The 2019 Emmy nominees for Best Main Title Theme Music have something for everybody. Shows to earn nominations for their opening scores include: “Castle Rock” (Hulu), “Crazy Ex-Girlfriend” (The CW), “Good Omens” (Amazon), “Our Planet” (Netflix) and “Succession” (HBO). Of the five nominees, only “Our Planet” and “Succession” have corresponding series bids in their respective genres.
Among this year’s bunch of exemplary themes are a moody slow burn, an ode to shlocky ’90s sitcoms, a jaunty waltz with an edge, an epic, celestial orchestra piece and a chilling piano number with a powerful hip-hop pulse. So what will Emmy voters decide is the best new theme song of the 2018-19 TV season? Let’s dive into all five themes and be sure to make your predictions.
SEE 2019 Emmy nominations complete list: All the nominees for the 71st Emmy Awards
“Castle Rock” — Theme by Thomas Newman
Newman appropriately took the menacing approach for the theme to Hulu’s creepy Stephen King-inspired drama “Castle Rock.” The electronic instrumentation is unsettling and evocative of the threat of darkness to come for the citizens of the titular small town. Newman is a previous Emmy winner for writing the theme to “Six Feet Under” in 2002, with an additional nomination in 1991 for “Against the Law.” He is also a 14-time Oscar nominee for his work in film.
“Crazy Ex-Girlfriend” — Theme by Rachel Bloom, Jack Dolgen and Adam Schlesinger
“Crazy Ex-Girlfriend” is now one of only three shows to be nominated twice in this category for its theme music, joining “Great Performances” and “Monk.” This is because Bloom and company created a new theme song for each season of The CW series, and this year’s theme, for the fourth and final season, is an artificially cheery throwback to classic sitcoms of the ’80s and ’90s. The only theme in this category with lyrics and a vocal track, the merry tune introduces us to Rebecca, with the chorus of singers gradually realizing that the show’s protagonist is too complicated to sum up in a 30-second jingle. All three of Bloom, Dolgen and Schlesinger have previous Emmy nominations for their contributions to “Crazy Ex-Girlfriend.”
“Good Omens” — Theme by David Arnold
Arnold’s theme to “Good Omens” can best be described as a bombastic waltz between angels and demons. The theme chugs forward with a boisterous beat while vacillating between major and minor keys, representing the complex relationship between its central characters. Arnold is concurrently nominated for composing the score to “Good Omens” and has three previous nominations and one win for his work on “Sherlock.”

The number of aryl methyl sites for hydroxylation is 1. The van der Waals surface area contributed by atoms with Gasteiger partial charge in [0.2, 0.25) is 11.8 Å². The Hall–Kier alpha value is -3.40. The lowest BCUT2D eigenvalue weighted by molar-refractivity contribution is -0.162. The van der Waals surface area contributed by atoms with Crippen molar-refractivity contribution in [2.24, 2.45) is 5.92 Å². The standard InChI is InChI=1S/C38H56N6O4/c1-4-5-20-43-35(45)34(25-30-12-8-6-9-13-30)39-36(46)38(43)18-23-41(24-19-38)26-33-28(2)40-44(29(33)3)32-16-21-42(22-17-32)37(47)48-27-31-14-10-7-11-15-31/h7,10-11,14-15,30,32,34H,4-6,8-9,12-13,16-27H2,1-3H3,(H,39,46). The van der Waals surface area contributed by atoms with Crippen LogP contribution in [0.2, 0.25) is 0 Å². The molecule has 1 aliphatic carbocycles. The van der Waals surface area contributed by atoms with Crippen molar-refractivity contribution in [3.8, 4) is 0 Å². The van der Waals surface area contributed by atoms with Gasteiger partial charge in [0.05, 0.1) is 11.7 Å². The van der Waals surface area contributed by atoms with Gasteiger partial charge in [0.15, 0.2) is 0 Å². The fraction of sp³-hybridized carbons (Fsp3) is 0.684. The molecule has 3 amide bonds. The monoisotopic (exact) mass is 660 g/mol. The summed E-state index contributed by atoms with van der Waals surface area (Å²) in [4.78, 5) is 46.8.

“Our Planet” — Theme by Steven Price
While most themes in this lineup are designed to be catchy or gripping, Price’s theme to “Our Planet” luxuriates in grandeur. This goosebumps-inducing theme matches the docuseries’ breathtaking cinematography that captures the vast wonders of our world, with a soaring orchestra that gradually builds to a climactic conclusion. Price is also nominated this year for his dramatic score for “Our Planet” and is a previous Oscar winner in Best Original Score for composing 2013’s similarly epic “Gravity.”
“Succession” — Theme by Nicholas Britell
Britell’s theme to “Succession” gives you the gravitas of the dynasty at its center, with tickling ivories, shrieking strings and a hip-hop beat coming together to create a vibe that is dissonant but powerful nonetheless. The theme sets you up perfectly for the mistrust and betrayals that naturally go down with wealth and power. This is Britell’s first Emmy nomination, coming off two Oscar nominations for his original scores to the Barry Jenkins films “Moonlight” (2016) and “If Beale Street Could Talk” (2018).
Which of these themes has the best chance of taking home the Emmy for Best Main Title Theme Music? Recent precedent suggests voters prefer title tunes with a digestible melody that get stuck in your head. Of these, “Crazy Ex-Girlfriend,” “Good Omens” and “Succession” are the biggest earworms that will likely leave more of an impression for voters, though “Castle Rock” has elements of recent Main Title Theme Music winner “Stranger Things” and “Our Planet” is undeniably epic. “Crazy Ex-Girlfriend” may be slightly disadvantaged considering voters rarely pick themes with prominent vocals, with the most recent winner being “Monk” in 2004. This will likely come down to a race between “Good Omens” and “Succession,” but voters could conceivably go in any direction with such a diverse field of nominees.
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